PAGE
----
There are many medical conditions that occur rarely and have a poor prognosis. Leigh’s disease is one such disorder.
This blog is a comprehensive guide to Leigh’s disease, its symptoms, causes and the treatment options available.
What is Leigh’s Disease?
Leigh’s disease is an inherited disease that mainly occurs between 3 months to 2 years of age and sometimes manifests late in teenagers and adults. It is a neurometabolic condition that affects the central nervous system. The symptoms of this disorder rapidly progress as the child ages. This disorder usually begins when the child is between three months to two years. Parents, caregivers, or family members start noticing the signs in the first year of birth, typically after a viral infection. Some early signs may include loss of head control and motor skills and poor sucking ability. However, as the disease progresses, severe symptoms such as respiratory impairment and low kidney function occur.
Leigh’s disease is also known as Leigh’s syndrome. Many different enzyme defects owing to genetic reasons can cause this disease. Many people with Leigh syndrome have defects in production of mitochondrial energy, including deficiency of an enzyme of mitochondrial respiratory chain complex or pyruvate dehydrogenase complex.
What are the symptoms of Leigh’s Disease?
Leigh’s disease is characterised by symptoms which progress as time passes. Some earliest signs of this disorder are loss of appetite, irritability, poor suckling ability, and loss of head or motor control. The children may cry continuously and may experience seizures. They may also experience weakness, lactic acidosis, or a lack of muscle tone. However, the symptoms differ for each person. Some of the other symptoms are as follows:
- Abnormal motor skills: As the central nervous system is affected, patients with Leigh’s disease suffer from uncoordinated and involuntary movements.
- Low muscle tone: Patients also experience muscular hypotonia, otherwise known as low muscle tone. It shows signs during infancy.
- Loss of developmental skills: Leigh’s disease affects the brain cells. Therefore, patients either do not reach the required milestones or there is a degeneration of already acquired developmental skills.
- Failure to thrive: When the physical growth of the children is below the expected level is known as failure to thrive.
- Difficulty in feeding: Patients suffer from eating-related issues such as sucking, chewing, or swallowing food.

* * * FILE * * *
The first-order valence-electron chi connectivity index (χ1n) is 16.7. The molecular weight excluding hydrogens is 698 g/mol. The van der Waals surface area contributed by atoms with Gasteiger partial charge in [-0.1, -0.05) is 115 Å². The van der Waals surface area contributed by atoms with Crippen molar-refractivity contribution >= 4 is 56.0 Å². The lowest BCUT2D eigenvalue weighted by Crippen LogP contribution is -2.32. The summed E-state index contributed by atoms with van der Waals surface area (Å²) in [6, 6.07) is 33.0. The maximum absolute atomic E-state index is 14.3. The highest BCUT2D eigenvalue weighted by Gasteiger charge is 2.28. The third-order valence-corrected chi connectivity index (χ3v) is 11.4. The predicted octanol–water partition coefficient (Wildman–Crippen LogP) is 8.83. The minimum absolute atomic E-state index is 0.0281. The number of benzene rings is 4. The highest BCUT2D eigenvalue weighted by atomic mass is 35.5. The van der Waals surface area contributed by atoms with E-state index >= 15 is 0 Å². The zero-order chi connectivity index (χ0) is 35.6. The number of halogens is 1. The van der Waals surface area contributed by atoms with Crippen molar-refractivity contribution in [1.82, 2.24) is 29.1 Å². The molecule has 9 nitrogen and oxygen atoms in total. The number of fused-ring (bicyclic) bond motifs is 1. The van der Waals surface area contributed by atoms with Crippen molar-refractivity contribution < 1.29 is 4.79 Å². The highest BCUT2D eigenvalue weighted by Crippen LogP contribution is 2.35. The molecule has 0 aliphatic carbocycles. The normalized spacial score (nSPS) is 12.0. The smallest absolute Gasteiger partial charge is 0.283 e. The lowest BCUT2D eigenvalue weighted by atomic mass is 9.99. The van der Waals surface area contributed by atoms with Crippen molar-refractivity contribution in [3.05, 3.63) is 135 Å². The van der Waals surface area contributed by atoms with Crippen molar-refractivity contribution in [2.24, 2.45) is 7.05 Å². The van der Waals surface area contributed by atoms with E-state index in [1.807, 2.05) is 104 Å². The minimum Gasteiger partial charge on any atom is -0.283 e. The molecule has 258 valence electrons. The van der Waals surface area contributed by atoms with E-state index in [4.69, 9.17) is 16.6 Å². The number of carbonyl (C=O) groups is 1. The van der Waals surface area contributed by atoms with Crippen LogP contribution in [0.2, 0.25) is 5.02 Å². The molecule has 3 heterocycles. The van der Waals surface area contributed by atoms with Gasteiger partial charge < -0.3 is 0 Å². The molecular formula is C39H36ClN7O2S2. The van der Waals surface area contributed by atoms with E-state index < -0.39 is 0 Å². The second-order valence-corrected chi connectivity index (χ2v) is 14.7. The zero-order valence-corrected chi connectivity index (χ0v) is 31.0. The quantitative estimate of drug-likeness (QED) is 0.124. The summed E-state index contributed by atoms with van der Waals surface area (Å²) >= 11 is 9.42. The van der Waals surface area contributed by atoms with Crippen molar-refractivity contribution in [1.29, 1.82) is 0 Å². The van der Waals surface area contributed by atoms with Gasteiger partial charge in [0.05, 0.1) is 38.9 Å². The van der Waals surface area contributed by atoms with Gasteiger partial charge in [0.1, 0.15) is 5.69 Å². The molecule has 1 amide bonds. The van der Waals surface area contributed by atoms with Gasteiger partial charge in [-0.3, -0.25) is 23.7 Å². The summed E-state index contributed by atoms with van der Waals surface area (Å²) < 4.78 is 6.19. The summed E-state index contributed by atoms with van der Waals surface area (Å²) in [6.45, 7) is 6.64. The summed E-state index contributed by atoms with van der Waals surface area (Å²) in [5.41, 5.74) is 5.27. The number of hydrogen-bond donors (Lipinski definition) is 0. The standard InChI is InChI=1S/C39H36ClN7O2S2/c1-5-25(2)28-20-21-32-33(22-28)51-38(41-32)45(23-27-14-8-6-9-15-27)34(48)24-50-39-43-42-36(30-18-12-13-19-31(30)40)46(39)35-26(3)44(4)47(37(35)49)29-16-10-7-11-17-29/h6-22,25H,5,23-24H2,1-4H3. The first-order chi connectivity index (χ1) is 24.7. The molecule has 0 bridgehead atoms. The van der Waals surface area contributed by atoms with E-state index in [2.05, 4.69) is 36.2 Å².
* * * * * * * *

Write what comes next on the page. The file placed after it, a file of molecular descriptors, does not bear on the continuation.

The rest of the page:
- Uncontrollable movements: In Leigh’s disease, a child may experience involuntary muscle contractions that lead to involuntary movements of the neck, trunk, or face.
- Congestive heart failure: The failure of the heart to pump at a regular rate is often related to a defect in myocardial contraction.
- Respiratory failure: When the lung cannot adequately exchange oxygen and carbon dioxide within the normal range, it is called respiratory failure.
If you notice any of the above-mentioned symptoms of the disease, seek medical help immediately.
How is Leigh’s disease diagnosed?
A rare condition such as Leigh’s disease is challenging to diagnose, as each symptom can be related to various other diseases, and there is limited information about the condition. However, the doctor may conduct the following:
- Medical history and physical exam: The first step to diagnosing any medical condition is getting the patient’s medical history by asking relevant questions. The doctors may also discuss current and past medications, allergies, family medical history, and the results of previous tests and procedures. Afterwards, the doctors conduct a physical exam to check the vitals, neurological system , possible pain in any parts of the body, and abnormalities.
- Genetic testing: It is prescribed to observe any changes in the DNA known to cause the disease or other medical issues.
- Investigations : Procedures such as EEG are conducted to study brain activity, that may help the doctor accurately determine a diagnosis. MRI is one of the imaging tests that helps in accurately diagnosing the condition.
- Laboratory tests: The doctor takes a sample of the blood, urine, or body tissue to check for signs of medical problems. The results help in diagnosing the condition and preparing a management plan.
What is the cause of Leigh’s disease?
Leigh’s disease can be caused by a deficiency of one or many different enzymes, such as enzyme of mitochondrial respiratory chain complex or pyruvate dehydrogenase complex). The deficiencies of these enzyme are due to mutations (changes) in one of many different disease genes (genetic heterogeneity). Such mutations are usually inherited as mutation found within the DNA of mitochondria, or as autosomal recessive trait (X-linked recessive trait). In certain cases, no genetic cause can be identified.
Is there treatment for Leigh’s Disease?
While treatment recommendations are primarily based on case reports, open label studies and personal observations, there are no proven treatments for Leigh Disease of any type. The Leigh syndrome treatment is directed at the specific symptoms that are evident in each individual. Treatment or Leigh’s Disease require coordinated efforts from a team of specialists. Neurologists, cardiologists, pediatricians, eye specialists, audiologists (pecialists who diagnose and treat hearing problems ), and other health care professionals have to plan an effective treatment systematically and comprehensively for the child.
Administration of thiamine (Vitamin B1) or thiamine derivatives is the most common treatment for Leigh syndrome.
Frequently Asked Questions
What are the chances of recovery from Leigh’s disease?
The prognosis for people with Leigh’s disease is poor. People who lack mitochondrial complex IV activity and individuals with pyruvate dehydrogenase deficiency tend to have worst prognosis and die within few years.